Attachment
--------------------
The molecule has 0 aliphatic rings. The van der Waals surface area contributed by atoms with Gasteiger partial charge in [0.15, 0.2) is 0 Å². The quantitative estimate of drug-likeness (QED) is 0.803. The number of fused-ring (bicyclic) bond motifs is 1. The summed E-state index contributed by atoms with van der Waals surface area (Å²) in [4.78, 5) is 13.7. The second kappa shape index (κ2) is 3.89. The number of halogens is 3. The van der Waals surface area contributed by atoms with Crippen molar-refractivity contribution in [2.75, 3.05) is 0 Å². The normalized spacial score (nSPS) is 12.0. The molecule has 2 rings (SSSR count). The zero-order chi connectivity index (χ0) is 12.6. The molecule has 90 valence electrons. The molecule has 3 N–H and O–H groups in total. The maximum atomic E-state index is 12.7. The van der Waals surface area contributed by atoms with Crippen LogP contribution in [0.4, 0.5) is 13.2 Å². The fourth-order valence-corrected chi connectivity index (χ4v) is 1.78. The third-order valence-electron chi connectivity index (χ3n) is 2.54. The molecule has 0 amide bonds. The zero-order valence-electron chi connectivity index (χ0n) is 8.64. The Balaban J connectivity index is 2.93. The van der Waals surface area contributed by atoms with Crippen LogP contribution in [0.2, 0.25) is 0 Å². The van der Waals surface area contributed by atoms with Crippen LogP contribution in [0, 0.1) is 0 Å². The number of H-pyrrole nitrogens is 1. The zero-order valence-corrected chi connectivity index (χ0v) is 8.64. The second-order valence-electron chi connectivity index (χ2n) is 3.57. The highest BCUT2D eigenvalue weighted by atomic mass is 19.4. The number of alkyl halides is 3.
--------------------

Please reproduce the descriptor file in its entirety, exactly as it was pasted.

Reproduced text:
The molecule has 0 aliphatic rings. The van der Waals surface area contributed by atoms with Gasteiger partial charge in [0.15, 0.2) is 0 Å². The quantitative estimate of drug-likeness (QED) is 0.803. The number of fused-ring (bicyclic) bond motifs is 1. The summed E-state index contributed by atoms with van der Waals surface area (Å²) in [4.78, 5) is 13.7. The second kappa shape index (κ2) is 3.89. The number of halogens is 3. The van der Waals surface area contributed by atoms with Crippen molar-refractivity contribution in [2.75, 3.05) is 0 Å². The normalized spacial score (nSPS) is 12.0. The molecule has 2 rings (SSSR count). The zero-order chi connectivity index (χ0) is 12.6. The molecule has 90 valence electrons. The molecule has 3 N–H and O–H groups in total. The maximum atomic E-state index is 12.7. The van der Waals surface area contributed by atoms with Crippen LogP contribution in [0.4, 0.5) is 13.2 Å². The fourth-order valence-corrected chi connectivity index (χ4v) is 1.78. The third-order valence-electron chi connectivity index (χ3n) is 2.54. The molecule has 0 amide bonds. The zero-order valence-electron chi connectivity index (χ0n) is 8.64. The Balaban J connectivity index is 2.93. The van der Waals surface area contributed by atoms with Crippen LogP contribution in [0.2, 0.25) is 0 Å². The van der Waals surface area contributed by atoms with Crippen LogP contribution in [0, 0.1) is 0 Å². The number of H-pyrrole nitrogens is 1. The zero-order valence-corrected chi connectivity index (χ0v) is 8.64. The second-order valence-electron chi connectivity index (χ2n) is 3.57. The highest BCUT2D eigenvalue weighted by atomic mass is 19.4. The number of alkyl halides is 3.